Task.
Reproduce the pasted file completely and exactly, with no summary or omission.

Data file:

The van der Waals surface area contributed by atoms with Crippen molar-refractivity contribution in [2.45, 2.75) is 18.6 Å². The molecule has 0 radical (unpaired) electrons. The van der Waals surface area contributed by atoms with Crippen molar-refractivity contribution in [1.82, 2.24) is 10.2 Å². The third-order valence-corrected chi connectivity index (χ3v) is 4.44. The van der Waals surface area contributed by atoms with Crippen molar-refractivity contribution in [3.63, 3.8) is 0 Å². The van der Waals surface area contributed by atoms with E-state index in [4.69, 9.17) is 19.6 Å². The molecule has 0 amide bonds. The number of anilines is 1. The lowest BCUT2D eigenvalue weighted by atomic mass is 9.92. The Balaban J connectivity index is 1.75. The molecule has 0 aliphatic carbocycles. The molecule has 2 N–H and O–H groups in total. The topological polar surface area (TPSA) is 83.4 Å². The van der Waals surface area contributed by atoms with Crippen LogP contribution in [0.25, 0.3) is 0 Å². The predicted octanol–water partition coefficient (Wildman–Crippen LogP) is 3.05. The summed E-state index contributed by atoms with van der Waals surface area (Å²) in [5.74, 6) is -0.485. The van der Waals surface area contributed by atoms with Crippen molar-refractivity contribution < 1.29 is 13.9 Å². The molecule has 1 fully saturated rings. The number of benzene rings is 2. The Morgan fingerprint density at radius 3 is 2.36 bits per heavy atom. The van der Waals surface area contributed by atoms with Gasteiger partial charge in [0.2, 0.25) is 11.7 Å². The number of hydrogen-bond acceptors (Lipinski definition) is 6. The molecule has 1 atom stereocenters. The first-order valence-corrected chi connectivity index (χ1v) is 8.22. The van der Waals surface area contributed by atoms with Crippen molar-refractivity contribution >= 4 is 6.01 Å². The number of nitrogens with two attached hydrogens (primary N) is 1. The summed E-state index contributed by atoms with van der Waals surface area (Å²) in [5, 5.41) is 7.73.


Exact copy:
The van der Waals surface area contributed by atoms with Crippen molar-refractivity contribution in [2.45, 2.75) is 18.6 Å². The molecule has 0 radical (unpaired) electrons. The van der Waals surface area contributed by atoms with Crippen molar-refractivity contribution in [1.82, 2.24) is 10.2 Å². The third-order valence-corrected chi connectivity index (χ3v) is 4.44. The van der Waals surface area contributed by atoms with Crippen molar-refractivity contribution in [3.63, 3.8) is 0 Å². The van der Waals surface area contributed by atoms with E-state index in [4.69, 9.17) is 19.6 Å². The molecule has 0 amide bonds. The number of anilines is 1. The lowest BCUT2D eigenvalue weighted by atomic mass is 9.92. The Balaban J connectivity index is 1.75. The molecule has 0 aliphatic carbocycles. The molecule has 2 N–H and O–H groups in total. The topological polar surface area (TPSA) is 83.4 Å². The van der Waals surface area contributed by atoms with Crippen LogP contribution in [0.25, 0.3) is 0 Å². The predicted octanol–water partition coefficient (Wildman–Crippen LogP) is 3.05. The summed E-state index contributed by atoms with van der Waals surface area (Å²) in [5.74, 6) is -0.485. The van der Waals surface area contributed by atoms with Crippen molar-refractivity contribution < 1.29 is 13.9 Å². The molecule has 1 fully saturated rings. The number of benzene rings is 2. The Morgan fingerprint density at radius 3 is 2.36 bits per heavy atom. The van der Waals surface area contributed by atoms with Gasteiger partial charge in [0.2, 0.25) is 11.7 Å². The number of hydrogen-bond acceptors (Lipinski definition) is 6. The molecule has 1 atom stereocenters. The first-order valence-corrected chi connectivity index (χ1v) is 8.22. The van der Waals surface area contributed by atoms with Crippen molar-refractivity contribution >= 4 is 6.01 Å². The number of nitrogens with two attached hydrogens (primary N) is 1. The summed E-state index contributed by atoms with van der Waals surface area (Å²) in [5, 5.41) is 7.73.